Q&A: Austin Butler on what 'Elvis' taught him about fear
Austin Butler, you may have heard, has taken a bit of flack for sounding too much like Elvis now that he's no longer, um, Elvis.
The 31-year-old breakout star of Baz Luhrmann's flamboyant biopic even had to be defended by fellow Oscar nominee Angela Bassett, who's explained that she, too, had a hard time shaking the Tina Turner vibe after playing her back in 1993.
In any case, Butler says there’s something far more significant that's remained with him since making “Elvis”: a new relationship with fear.
The challenge of playing an icon who's been imitated as often as Presley was so great, he says, that he suffered from “impostor syndrome” and could have been felled by the fear — fear that kept him from sleeping well for two years, he adds — had he not learned to use it as a “compass," in his words. Now, he says, he asks himself: “What am I terrified of today?” And then he tries to step toward it, rather than away.
Butler, whose Golden Globe from January now has to share shelf space with the BAFTA from February, looks like one of the key favorites to add an Oscar to that shelf, come March. He spoke to The Associated Press shortly after winning his Oscar nod, musing about how he tried to approach the role so it felt human and not like “going to a wax museum,” about what he learned personally from the process, and also about the shocking death of Lisa Marie Presley. T he interview has been edited for clarity.
AP: It’s been an emotional time for you: Winning a Golden Globe, then the tragic death of Lisa Marie Presley, then the Oscar nomination, all within days. Can you describe that journey?
BUTLER: I mean, the peaks are so high and the valleys have been so low. For each of these moments I’m just trying to stay as present as I can … I just wish Lisa Marie were here with us to celebrate. At times, in the midst of intense grief and just a shattering loss, it feels sort of bizarre to celebrate. But I also know how much this film meant to Lisa Marie, how much her father’s legacy meant to her. So I feel so proud and humble to be a part of that story. But it puts things in perspective for sure, when you have such intense loss like that.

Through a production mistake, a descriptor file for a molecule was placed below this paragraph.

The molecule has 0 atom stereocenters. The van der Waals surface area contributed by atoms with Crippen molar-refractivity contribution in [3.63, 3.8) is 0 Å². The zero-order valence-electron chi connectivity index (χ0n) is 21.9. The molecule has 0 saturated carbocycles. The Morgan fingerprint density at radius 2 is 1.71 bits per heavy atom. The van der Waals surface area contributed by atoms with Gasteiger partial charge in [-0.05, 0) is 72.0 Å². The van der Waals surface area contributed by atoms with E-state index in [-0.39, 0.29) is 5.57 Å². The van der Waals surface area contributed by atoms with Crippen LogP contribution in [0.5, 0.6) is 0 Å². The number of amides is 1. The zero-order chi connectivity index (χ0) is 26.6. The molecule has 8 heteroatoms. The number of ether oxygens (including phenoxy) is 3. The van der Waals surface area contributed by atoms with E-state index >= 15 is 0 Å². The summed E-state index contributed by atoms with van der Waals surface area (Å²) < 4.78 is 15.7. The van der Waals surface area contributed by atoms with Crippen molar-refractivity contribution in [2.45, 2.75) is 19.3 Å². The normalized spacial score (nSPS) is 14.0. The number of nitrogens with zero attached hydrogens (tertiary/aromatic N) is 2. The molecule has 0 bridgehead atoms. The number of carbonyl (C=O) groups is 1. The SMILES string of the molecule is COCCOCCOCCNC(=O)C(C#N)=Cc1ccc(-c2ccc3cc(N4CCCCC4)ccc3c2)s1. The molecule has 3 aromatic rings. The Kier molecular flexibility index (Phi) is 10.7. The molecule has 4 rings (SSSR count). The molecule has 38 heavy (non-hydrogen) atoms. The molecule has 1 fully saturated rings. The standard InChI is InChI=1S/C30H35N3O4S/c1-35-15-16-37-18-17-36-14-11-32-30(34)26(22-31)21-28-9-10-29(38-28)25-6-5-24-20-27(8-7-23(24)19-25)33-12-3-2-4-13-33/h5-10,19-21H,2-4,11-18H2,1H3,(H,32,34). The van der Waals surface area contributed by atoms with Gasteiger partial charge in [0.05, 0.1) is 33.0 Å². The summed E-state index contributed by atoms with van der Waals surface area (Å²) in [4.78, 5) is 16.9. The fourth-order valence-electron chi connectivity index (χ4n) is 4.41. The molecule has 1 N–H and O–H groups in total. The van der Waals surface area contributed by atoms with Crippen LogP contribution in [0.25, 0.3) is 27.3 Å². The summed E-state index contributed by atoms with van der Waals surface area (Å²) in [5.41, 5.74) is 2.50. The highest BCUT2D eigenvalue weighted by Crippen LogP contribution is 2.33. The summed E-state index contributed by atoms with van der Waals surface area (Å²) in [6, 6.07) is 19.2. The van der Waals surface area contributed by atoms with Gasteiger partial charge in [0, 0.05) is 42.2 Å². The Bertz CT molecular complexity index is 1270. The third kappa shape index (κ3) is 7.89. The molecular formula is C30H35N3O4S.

AP: Let’s talk about the challenges of the role itself. You had to find a way to avoid mimicking a much-mimicked icon, and to bring humanity and authenticity to it. Can you put into words how you managed that?
BUTLER: It’s so hard to quantify it, and it’s such a tricky thing to talk about without sounding incredibly pretentious and self-important. There are certain aspects that even I don’t fully understand. Thankfully I had a long time. I had a year and a half before we started filming, and a large chunk of that time was alone in my apartment in Australia during the six months that the film shut down during the pandemic. So it was a lot of just focusing on it every day and trying to get into the life of this man, rather than all the external things.
Even the way that he moved, it all had to come from his spirit, rather than it ever feeling like choreography. Because there are moments where you want to be meticulous, you know, very specific to how he actually moved in a certain way or how he spoke or whatever that is, but it can’t feel like it’s a recreation — otherwise then you just feel like you’re going to a wax museum or something! So I was very fortunate to be surrounded by amazing people, my amazing movement coach Polly Bennett and dialect coaches and singing coaches and karate instructors. I had so many people around me that that aided me in that process. But it was just a long process of trying to figure it out every day, to feel like a detective.
AP: After all that, would you say the character has changed you in any permanent way?
BUTLER: Yeah and in probably more ways than I can even describe or figure out myself. But one of the main things is that it’s altered my relationship with fear, because this was such a daunting undertaking. And there were many moments where I where I felt, you know, where maybe I didn’t believe in myself, I felt impostor syndrome — just a terror that didn’t allow me to sleep for two years. And so now my experience is that when I feel fear like that, I kind of know that it’s not the thing that has to stop you. That you just keep doing the work and you use the fear almost as a compass, to go, “What am I terrified of today?” — and step into that rather than running away from it. I think that that’s probably the biggest thing that’s really stuck with me.
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Jocelyn Noveck, The Associated Press